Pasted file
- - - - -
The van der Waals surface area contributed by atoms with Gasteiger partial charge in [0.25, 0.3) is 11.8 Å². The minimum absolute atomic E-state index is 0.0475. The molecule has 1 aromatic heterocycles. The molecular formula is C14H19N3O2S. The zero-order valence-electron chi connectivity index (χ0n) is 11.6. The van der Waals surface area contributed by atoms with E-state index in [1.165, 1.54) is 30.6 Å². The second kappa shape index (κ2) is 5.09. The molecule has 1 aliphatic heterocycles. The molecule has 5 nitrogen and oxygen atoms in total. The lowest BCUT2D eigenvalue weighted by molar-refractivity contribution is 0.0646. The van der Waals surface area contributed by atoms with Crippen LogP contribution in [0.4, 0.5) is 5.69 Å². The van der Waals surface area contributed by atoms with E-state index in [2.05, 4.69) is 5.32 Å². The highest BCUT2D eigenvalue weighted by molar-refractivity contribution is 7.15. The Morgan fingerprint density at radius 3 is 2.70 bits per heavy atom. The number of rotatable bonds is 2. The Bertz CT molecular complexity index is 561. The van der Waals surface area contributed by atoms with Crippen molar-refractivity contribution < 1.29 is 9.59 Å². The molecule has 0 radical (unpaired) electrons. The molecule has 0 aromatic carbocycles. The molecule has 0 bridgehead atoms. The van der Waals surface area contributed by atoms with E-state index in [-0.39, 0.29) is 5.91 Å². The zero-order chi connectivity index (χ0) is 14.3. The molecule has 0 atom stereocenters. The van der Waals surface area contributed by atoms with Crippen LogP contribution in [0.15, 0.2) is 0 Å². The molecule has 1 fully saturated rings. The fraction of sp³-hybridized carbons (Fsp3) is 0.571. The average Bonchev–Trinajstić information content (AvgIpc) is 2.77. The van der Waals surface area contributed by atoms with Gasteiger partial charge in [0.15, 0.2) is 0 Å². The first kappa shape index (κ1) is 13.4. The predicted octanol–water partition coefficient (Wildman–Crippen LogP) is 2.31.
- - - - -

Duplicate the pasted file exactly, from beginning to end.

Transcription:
The van der Waals surface area contributed by atoms with Gasteiger partial charge in [0.25, 0.3) is 11.8 Å². The minimum absolute atomic E-state index is 0.0475. The molecule has 1 aromatic heterocycles. The molecular formula is C14H19N3O2S. The zero-order valence-electron chi connectivity index (χ0n) is 11.6. The van der Waals surface area contributed by atoms with E-state index in [1.165, 1.54) is 30.6 Å². The second kappa shape index (κ2) is 5.09. The molecule has 1 aliphatic heterocycles. The molecule has 5 nitrogen and oxygen atoms in total. The lowest BCUT2D eigenvalue weighted by molar-refractivity contribution is 0.0646. The van der Waals surface area contributed by atoms with Crippen LogP contribution in [0.4, 0.5) is 5.69 Å². The van der Waals surface area contributed by atoms with E-state index in [2.05, 4.69) is 5.32 Å². The highest BCUT2D eigenvalue weighted by molar-refractivity contribution is 7.15. The Morgan fingerprint density at radius 3 is 2.70 bits per heavy atom. The number of rotatable bonds is 2. The Bertz CT molecular complexity index is 561. The van der Waals surface area contributed by atoms with Crippen molar-refractivity contribution < 1.29 is 9.59 Å². The molecule has 0 radical (unpaired) electrons. The molecule has 0 aromatic carbocycles. The molecule has 0 bridgehead atoms. The van der Waals surface area contributed by atoms with E-state index in [-0.39, 0.29) is 5.91 Å². The zero-order chi connectivity index (χ0) is 14.3. The molecule has 0 atom stereocenters. The van der Waals surface area contributed by atoms with Crippen LogP contribution in [0.15, 0.2) is 0 Å². The molecule has 1 fully saturated rings. The fraction of sp³-hybridized carbons (Fsp3) is 0.571. The average Bonchev–Trinajstić information content (AvgIpc) is 2.77. The van der Waals surface area contributed by atoms with Gasteiger partial charge in [0.15, 0.2) is 0 Å². The first kappa shape index (κ1) is 13.4. The predicted octanol–water partition coefficient (Wildman–Crippen LogP) is 2.31.